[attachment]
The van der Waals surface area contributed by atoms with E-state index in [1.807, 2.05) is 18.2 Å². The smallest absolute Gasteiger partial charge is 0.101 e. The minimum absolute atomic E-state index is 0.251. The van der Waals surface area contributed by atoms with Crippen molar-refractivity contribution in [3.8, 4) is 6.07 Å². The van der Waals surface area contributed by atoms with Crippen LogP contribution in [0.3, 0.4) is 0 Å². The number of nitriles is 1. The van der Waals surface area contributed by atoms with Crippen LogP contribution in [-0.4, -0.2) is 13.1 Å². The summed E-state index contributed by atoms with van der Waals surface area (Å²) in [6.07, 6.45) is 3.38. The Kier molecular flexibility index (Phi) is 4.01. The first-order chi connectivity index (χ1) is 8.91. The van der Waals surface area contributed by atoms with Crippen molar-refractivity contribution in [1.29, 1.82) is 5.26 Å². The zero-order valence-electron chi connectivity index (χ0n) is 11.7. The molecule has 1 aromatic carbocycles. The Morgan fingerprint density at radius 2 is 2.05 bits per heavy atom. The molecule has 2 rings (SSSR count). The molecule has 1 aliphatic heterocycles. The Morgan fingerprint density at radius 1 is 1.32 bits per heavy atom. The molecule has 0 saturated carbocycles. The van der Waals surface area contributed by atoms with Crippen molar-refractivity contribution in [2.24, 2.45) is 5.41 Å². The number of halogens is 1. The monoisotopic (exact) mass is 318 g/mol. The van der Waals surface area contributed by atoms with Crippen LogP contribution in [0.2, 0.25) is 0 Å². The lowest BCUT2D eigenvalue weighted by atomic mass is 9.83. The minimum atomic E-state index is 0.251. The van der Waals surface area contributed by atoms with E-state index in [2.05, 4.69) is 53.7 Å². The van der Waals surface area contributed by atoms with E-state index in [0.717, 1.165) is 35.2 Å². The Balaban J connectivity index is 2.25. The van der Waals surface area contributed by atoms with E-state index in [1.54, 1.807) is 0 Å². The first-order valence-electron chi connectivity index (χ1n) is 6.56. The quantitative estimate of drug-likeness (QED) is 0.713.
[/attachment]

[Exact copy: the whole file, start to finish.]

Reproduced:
The van der Waals surface area contributed by atoms with E-state index in [1.807, 2.05) is 18.2 Å². The smallest absolute Gasteiger partial charge is 0.101 e. The minimum absolute atomic E-state index is 0.251. The van der Waals surface area contributed by atoms with Crippen molar-refractivity contribution in [3.8, 4) is 6.07 Å². The van der Waals surface area contributed by atoms with Crippen LogP contribution in [0.3, 0.4) is 0 Å². The number of nitriles is 1. The van der Waals surface area contributed by atoms with Crippen LogP contribution in [-0.4, -0.2) is 13.1 Å². The summed E-state index contributed by atoms with van der Waals surface area (Å²) in [6.07, 6.45) is 3.38. The Kier molecular flexibility index (Phi) is 4.01. The first-order chi connectivity index (χ1) is 8.91. The van der Waals surface area contributed by atoms with Crippen molar-refractivity contribution in [1.29, 1.82) is 5.26 Å². The zero-order valence-electron chi connectivity index (χ0n) is 11.7. The molecule has 1 aromatic carbocycles. The Morgan fingerprint density at radius 2 is 2.05 bits per heavy atom. The molecule has 2 rings (SSSR count). The molecule has 1 aliphatic heterocycles. The Morgan fingerprint density at radius 1 is 1.32 bits per heavy atom. The molecule has 0 saturated carbocycles. The van der Waals surface area contributed by atoms with Crippen molar-refractivity contribution in [2.24, 2.45) is 5.41 Å². The number of halogens is 1. The monoisotopic (exact) mass is 318 g/mol. The van der Waals surface area contributed by atoms with Crippen LogP contribution in [0.2, 0.25) is 0 Å². The lowest BCUT2D eigenvalue weighted by atomic mass is 9.83. The minimum atomic E-state index is 0.251. The van der Waals surface area contributed by atoms with E-state index in [2.05, 4.69) is 53.7 Å². The van der Waals surface area contributed by atoms with E-state index in [0.717, 1.165) is 35.2 Å². The Balaban J connectivity index is 2.25. The van der Waals surface area contributed by atoms with E-state index in [1.54, 1.807) is 0 Å². The first-order valence-electron chi connectivity index (χ1n) is 6.56. The quantitative estimate of drug-likeness (QED) is 0.713.